Wal-Mart has settled a nearly $5.1 million class-action lawsuit brought by the estates of 73 former employees in Oklahoma.
A federal judge in Tulsa gave final approval Dec. 4 to the settlement, which calls for about a third of the money to go to the plaintiffs’ attorneys and for each of the plaintiffs to receive about $35,000 to $50,000.
The plaintiffs had sued to recover life insurance benefits they said Wal-Mart Stores Inc. wrongfully received upon the employees’ deaths.
“It was a fair result for these Oklahoma families,” said Michael D. Myers of Houston, one of the plaintiffs’ lawyers.
Wal-Mart, the world’s largest retailer, had taken out life insurance policies on its employees, making itself the beneficiary, and the lawsuit alleged that Wal-Mart had no “insurable interest in the lives of its rank-and-file employees.”
Myers said it may seem unusual that an employer would name itself the beneficiary of life insurance policies covering thousands of employees, but the situation is not that uncommon.
“Several million Americans are covered by these policies,” he said. “Most were probably never told about the insurance on their lives, meaning that their families may not know that a claim may exist for policy benefits.”
Wal-Mart chose to settle after U.S. Chief District Judge Claire Eagan decided last December not to dismiss the lawsuit.
Wal-Mart had claimed it spends millions of dollars annually to recruit, screen, train and retain its employees because its success depends on a trained, experienced work force, according to a document the judge entered into the court record last December.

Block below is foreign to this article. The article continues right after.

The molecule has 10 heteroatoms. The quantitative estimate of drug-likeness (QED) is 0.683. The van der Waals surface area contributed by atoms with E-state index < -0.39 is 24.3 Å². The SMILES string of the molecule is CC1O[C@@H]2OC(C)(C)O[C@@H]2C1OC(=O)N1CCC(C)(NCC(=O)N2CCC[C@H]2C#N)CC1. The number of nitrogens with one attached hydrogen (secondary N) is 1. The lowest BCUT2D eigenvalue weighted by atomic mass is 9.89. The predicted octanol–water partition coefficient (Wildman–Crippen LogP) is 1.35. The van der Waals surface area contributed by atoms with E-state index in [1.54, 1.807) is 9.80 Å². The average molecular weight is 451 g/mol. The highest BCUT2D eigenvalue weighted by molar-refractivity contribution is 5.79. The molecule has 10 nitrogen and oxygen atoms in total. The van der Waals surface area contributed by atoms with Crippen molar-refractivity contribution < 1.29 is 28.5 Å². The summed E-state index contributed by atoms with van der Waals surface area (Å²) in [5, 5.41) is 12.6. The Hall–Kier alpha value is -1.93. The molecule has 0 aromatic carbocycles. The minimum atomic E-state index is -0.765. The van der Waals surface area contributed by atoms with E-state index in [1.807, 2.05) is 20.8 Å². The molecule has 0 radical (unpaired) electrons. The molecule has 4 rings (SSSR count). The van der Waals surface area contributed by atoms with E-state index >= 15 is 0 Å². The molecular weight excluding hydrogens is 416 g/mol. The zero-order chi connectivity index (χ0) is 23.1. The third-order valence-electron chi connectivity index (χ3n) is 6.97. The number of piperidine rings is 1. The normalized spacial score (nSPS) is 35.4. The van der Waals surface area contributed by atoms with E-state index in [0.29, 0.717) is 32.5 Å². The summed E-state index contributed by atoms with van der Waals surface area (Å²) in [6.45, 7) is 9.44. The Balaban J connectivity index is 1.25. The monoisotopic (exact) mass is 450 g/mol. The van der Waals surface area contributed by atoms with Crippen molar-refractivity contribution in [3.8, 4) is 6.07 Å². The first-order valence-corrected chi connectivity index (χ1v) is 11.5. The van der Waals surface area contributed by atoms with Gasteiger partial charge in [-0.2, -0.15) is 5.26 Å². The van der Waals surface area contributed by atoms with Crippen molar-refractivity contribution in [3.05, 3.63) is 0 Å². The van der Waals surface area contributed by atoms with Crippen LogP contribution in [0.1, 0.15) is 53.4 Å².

The agreement to settle the case was reached this summer.
“Corporate-owned life insurance policies were products offered by life insurance companies, they were common and well-intentioned but are no longer available at Wal-Mart,” company spokesman John Simley said Tuesday. “With regard to the settlement, it’s the best possible resolution under the circumstances.”
The $5.1 million represented 100 percent of the policy benefits Wal-Mart received from the deaths of the Oklahoma employees, according to a motion plaintiffs’ attorneys filed last week.
Myers said paperwork will be sent to the class members and that the claim forms and supporting documentation will be due back by May 31.
Any unclaimed funds will be turned over to the state of Oklahoma in the name of the deceased.
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